Thu 26 Feb 2015
Prior to Henrik Lundqvist’s injury, GM Glen Sather needed to be a magician in terms of making a deadline deal given the New York Rangers scarcity of cap space. With Lundqvist out and the Rangers having to factor rookie Mackenzie Skapski’s salary into the cap equation, Sather is going to have to channel his inner Houdini if he wants to make any significant changes by 3pm on March 2.
In an ideal world, Sather would add a third–pair defenseman to team with Dan Boyle, a third line center who is strong on faceoffs and some additional depth among his bottom six forwards.
Since Sather does not operate in a perfect world, at best he might have to settle for a depth defenseman and a depth forward.
Of course, there is the 800-pound gorilla that is looming large as the deadline approaches – will Sather need to make a trade for a veteran goaltender?
While Skapski did win his NHL debut, it would be a lot to ask him to play a few games down the stretch against much tougher competition. Some fans point to Montreal’s Carey Price as example of a 20-year-old steeping into the NHL. The point they forget to make is that Price was a first round draft pick (5th overall) while Skapski was a sixth round draft pick (170th overall).
Just as it would be a lot to ask Skapski to step up, it would be tough to ask Cam Talbot to continue to shoulder the vast majority of games without a veteran backup. There is going to come a time when the Rangers offense is not going to be able to continually bail out the defense and Talbot.
Even if Lundqvist is medically cleared in the next week or two, he is going to need another week or two to get back into game shape. Taking it a step further, having a veteran third string goaltender would prevent a repeat of last year when David LeNeveu was The King’s backup in the Stanley Cup Finals.
You also have to wonder how confident the Rangers are that Lundqvist can stay healthy. Granted losing Lundqvist for the playoffs would be a devastating blow, having a veteran backup would give the team a puncher’s chance in the playoffs.
There are three veteran goaltenders who are playing in the AHL and would fit the bill of a veteran backup. Peter Budaj and Dan Ellis both have NHL experience, but are currently third on their team’s depth charts.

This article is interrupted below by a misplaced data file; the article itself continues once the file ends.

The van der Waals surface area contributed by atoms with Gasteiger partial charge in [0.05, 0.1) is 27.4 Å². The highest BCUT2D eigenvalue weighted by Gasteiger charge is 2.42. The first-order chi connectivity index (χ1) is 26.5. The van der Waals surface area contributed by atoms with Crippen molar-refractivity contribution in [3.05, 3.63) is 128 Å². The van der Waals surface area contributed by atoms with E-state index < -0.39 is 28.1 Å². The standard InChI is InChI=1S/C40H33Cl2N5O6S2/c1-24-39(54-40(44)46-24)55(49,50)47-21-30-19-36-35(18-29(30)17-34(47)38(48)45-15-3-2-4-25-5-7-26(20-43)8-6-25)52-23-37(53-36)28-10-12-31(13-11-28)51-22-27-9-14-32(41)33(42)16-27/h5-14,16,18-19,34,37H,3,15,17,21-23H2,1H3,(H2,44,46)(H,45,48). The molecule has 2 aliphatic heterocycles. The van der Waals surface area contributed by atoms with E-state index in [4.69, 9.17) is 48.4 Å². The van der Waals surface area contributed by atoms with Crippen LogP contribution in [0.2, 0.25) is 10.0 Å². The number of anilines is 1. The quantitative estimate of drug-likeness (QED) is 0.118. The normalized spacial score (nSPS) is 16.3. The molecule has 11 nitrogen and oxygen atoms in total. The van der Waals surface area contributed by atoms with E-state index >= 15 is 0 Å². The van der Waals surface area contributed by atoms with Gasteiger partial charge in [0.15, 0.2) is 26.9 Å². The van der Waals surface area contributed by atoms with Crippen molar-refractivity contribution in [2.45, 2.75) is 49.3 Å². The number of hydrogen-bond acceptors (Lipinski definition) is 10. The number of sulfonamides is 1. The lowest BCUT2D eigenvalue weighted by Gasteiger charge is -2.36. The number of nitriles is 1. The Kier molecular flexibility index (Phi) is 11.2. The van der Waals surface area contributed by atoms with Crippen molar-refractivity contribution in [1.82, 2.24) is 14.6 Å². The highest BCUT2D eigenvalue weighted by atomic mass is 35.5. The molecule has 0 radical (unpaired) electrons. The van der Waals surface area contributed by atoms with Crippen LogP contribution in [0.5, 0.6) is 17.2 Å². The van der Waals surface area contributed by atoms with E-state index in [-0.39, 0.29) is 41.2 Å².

However, Chicago’s Michael Leighton is fourth on the Blackhawks depth chart. Leighton is a veteran of 105 NHL games. His last significant stretch of time in the NHL was during the 2009/10 season when he went 17-9-1 with a 2.83 GAA and a .905 SV% with Philadelphia and Carolina.
Since he is fourth on the depth chart, he should not cost that much in terms of acquiring him and in terms of cap hit (his salary is $550,000).
It is the lack of cap space that is the Rangers most daunting task. Cap Space is at such premium the team decided to carry only 12 forwards during Jesper Fast’s injury rather than call up a forward and further deplete its limited cap space.
When they did call up Oscar Lindberg to replace Rick Nash against Calgary they immediately returned the rookie center rather than eat up any additional cap space.
The lack of salary cap space is not the Rangers only concern come the trade deadline. With the 2015 Draft expected to be strong and deep, teams are looking to stockpile draft picks. The Rangers are hampered because their 2015 Draft cupboard is nowhere near being fully stocked.
The Blueshirts have two second round picks (their own and Tampa Bay’s) and draft picks in the third, fourth and sixth rounds. In addition, there is little to no chance that the Rangers will part with the likes of Pavel Buchnevich, Anthony Duclair or Brady Skjei – especially for a rental. The organization would have to literally be blown away to include one their prized prospects in a deal.
With limited cap space and limited resources, the Rangers will have to be very creative as the trade deadline nears. If they want a more experienced backup to Talbot they could recall Yann Danis from Hartford. Danis is a journeyman goaltender who played 43 of his 53 NHL games with the Islanders and Devils during the 2008/09 and 2009/10 seasons.